- By Ian Bradley
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I don’t work for the CIA but…
Following a client’s recommendation, I acquired, read and rather uneasily digested Houston and company’s recent bestseller on interview interrogation techniques -Get the Truth. The authors, ex-CIA agents specialized in integration-the verbal, not the water board kind-have written a highly readable and comprehensive “how-to-do-it” book to get the truth from suspected criminal perpetrators or would-be terrorists.
The topic is fascinating, but not the sort of thing that I thought was highly relevant for my private practice in executive coaching. Hence the “indigestion” as I kept repeating to myself throughout the book: “Funny, I do that too.”
I know that I’m not trying to get confessions. Most of my clients honestly communicate with me and any “therapeutic resistance” comes from the natural difficulties trying to change long-term habits. More importantly, none of my clients are bad guys. But, that’s one of the key take-away points from the book. The interrogators don’t react to the suspected child molesters or subway bombers as bad guys either.
In contrast, they seek to understand and even normalize what they hear. Here’s their description of the process:
“Understand the reason, the natural or normal reasons, that led someone to perform a criminal act without labeling the act as criminal, deviant or treacherous … socialize the situation.”
I do this all the time in my CBT therapy which is based upon the notion that even the most pernicious of maladaptive behaviors is often developed through a process of normal learning, whether it be modeling, escape from anxiety or peer reward.
The CIA approach is rich in contextual empathy and understanding. In fact, if you change some of the nouns in the numerous example transcripts, for example, from “plant a bomb” to “plant doubt”, you might think that you reading the transcript of some client-centered therapy. Feeling and expressing empathy with phrases such as “I know that this must be embarrassing for you” are far removed from the my initial image of the spot-lit perp being peppered with leading questions in a holding cell.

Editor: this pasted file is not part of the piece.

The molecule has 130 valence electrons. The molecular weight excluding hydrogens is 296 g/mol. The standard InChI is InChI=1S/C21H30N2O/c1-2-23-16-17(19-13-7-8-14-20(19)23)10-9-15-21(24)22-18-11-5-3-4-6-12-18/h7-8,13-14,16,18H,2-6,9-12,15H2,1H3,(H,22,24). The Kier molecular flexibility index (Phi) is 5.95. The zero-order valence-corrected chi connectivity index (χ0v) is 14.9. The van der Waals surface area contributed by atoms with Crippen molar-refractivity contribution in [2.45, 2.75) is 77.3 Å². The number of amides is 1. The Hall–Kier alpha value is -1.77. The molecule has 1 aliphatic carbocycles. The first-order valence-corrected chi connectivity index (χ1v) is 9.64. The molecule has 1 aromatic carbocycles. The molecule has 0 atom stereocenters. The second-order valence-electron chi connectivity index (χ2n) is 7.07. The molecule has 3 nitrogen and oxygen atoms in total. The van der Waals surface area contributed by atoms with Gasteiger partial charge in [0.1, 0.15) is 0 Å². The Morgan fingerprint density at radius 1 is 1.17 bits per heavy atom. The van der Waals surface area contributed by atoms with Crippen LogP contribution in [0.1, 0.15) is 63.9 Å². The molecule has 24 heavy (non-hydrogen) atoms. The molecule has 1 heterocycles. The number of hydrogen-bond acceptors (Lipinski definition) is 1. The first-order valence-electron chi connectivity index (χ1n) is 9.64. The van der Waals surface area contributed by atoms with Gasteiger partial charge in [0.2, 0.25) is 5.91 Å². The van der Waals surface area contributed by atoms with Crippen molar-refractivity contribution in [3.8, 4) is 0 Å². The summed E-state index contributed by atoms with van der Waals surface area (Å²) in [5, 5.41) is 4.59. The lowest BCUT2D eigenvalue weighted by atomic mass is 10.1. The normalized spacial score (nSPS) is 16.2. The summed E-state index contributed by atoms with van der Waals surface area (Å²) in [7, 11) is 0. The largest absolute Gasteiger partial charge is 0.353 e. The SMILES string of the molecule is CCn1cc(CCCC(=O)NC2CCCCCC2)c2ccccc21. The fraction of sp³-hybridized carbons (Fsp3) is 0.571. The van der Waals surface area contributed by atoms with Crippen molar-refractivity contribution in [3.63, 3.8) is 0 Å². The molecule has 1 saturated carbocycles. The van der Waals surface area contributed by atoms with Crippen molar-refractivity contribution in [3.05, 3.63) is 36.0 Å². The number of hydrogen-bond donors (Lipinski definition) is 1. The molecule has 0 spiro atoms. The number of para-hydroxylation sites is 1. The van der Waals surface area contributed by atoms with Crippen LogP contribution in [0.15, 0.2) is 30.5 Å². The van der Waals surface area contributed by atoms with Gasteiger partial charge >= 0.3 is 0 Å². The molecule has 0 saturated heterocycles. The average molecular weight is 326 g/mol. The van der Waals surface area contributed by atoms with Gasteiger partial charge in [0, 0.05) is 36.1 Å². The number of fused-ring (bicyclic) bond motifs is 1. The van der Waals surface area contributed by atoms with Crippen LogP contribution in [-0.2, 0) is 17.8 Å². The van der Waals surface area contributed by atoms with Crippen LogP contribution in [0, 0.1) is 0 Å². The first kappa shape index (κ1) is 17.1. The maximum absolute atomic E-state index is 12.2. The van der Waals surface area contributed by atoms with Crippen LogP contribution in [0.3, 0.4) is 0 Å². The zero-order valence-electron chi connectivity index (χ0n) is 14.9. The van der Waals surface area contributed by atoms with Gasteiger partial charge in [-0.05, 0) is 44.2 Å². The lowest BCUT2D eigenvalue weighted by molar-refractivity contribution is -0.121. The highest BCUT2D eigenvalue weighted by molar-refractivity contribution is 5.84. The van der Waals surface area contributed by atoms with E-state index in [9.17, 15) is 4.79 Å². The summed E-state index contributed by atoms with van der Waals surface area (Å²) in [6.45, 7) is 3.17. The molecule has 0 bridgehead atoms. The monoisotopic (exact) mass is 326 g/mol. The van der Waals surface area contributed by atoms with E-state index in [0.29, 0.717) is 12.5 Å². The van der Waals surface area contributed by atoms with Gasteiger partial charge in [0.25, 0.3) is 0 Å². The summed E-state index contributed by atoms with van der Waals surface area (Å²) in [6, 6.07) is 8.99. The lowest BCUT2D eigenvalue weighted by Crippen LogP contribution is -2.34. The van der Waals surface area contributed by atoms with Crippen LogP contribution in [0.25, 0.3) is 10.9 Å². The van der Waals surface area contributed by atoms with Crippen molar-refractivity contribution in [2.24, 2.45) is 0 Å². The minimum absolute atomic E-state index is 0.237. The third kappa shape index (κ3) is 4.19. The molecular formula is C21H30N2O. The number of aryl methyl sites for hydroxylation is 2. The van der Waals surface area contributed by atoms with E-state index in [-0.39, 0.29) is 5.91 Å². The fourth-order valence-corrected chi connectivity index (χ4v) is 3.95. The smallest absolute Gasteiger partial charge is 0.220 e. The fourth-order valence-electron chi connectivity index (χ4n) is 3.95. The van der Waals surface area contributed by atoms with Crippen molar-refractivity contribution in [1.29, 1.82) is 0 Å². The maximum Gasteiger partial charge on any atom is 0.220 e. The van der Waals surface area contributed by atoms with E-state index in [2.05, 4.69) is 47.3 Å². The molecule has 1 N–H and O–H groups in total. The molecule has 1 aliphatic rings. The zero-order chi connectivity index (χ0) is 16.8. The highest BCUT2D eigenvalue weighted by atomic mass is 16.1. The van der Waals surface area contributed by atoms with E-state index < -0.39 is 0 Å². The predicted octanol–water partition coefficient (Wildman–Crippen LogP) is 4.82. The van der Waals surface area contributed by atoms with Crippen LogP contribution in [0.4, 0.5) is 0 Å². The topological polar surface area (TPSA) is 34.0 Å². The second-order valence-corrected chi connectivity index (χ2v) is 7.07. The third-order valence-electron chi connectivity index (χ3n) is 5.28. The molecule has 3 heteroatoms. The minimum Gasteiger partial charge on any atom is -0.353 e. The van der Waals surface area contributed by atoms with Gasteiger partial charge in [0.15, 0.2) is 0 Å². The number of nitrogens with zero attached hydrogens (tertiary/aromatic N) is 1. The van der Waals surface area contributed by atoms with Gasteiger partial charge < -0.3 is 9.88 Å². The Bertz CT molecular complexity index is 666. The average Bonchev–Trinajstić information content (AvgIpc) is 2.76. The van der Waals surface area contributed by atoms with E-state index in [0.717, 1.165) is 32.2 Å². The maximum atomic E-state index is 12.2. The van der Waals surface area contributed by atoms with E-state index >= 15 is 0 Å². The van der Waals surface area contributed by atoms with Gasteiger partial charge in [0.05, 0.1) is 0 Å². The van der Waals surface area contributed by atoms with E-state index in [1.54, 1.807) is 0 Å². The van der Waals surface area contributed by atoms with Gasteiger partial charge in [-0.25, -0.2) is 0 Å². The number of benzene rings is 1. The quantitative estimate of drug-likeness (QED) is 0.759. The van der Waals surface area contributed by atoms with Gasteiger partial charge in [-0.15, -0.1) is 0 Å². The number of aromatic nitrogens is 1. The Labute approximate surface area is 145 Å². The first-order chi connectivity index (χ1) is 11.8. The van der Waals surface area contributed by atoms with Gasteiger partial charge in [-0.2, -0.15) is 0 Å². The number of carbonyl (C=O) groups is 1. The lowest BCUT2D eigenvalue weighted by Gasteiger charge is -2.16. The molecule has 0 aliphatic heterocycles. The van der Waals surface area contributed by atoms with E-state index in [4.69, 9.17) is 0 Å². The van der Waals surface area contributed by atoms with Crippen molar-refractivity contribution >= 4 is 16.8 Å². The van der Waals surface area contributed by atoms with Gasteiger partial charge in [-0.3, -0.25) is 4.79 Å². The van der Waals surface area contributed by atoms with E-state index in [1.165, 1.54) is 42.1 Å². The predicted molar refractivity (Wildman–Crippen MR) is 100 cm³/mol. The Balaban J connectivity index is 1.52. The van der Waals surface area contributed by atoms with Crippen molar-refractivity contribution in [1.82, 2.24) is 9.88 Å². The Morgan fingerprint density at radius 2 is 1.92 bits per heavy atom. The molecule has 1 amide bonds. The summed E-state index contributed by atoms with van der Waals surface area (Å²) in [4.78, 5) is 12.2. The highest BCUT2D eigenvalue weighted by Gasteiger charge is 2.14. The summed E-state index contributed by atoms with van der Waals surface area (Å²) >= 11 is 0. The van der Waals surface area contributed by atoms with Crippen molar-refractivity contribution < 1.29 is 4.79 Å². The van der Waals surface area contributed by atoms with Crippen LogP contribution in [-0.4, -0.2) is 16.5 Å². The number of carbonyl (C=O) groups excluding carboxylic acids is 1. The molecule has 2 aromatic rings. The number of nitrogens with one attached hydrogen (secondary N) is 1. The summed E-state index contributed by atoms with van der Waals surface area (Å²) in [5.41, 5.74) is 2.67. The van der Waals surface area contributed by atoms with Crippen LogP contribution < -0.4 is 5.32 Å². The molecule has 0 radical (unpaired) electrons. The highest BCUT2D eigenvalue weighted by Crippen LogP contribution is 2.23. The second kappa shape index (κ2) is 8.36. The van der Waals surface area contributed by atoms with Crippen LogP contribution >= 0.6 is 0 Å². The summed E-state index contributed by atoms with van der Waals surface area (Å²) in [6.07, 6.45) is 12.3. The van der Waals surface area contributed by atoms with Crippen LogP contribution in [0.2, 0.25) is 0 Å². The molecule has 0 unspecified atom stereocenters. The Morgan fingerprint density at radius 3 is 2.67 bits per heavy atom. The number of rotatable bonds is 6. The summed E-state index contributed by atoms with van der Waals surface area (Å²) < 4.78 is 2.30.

As with so many CBT techniques, Miller’s Motivation Interviewing being a prominent example, confrontation is verboten. Again, here’s a prescriptive quote: “maintain a non-coercive, non-adversarial demeanor throughout the interview.”
Although not exactly using classic CBT terminology, the authors obviously know something about depression and the self-criticalness that comes with it.
Although not using terminology such as “attributional style,” again the authors borrow from a CBT therapist manual to work with subjects to get them to see that maybe something other than their own negative core might have motivated their action. In their words
” we have found it very effective in a monologue to convey to the person the notion that whatever it is he did, it is not entirely his fault. Whose fault is it? Society’s. the school’s, the system’s.”
I could go on to cite more eerie parallels such as their attention to situational details, a methodical attention to events surrounding a critical decision, interviewing in a semi-structured way that emphasizes time-lines etc. However, there’s one key difference – their work ends with a confession, I like to provide on-going follow-up.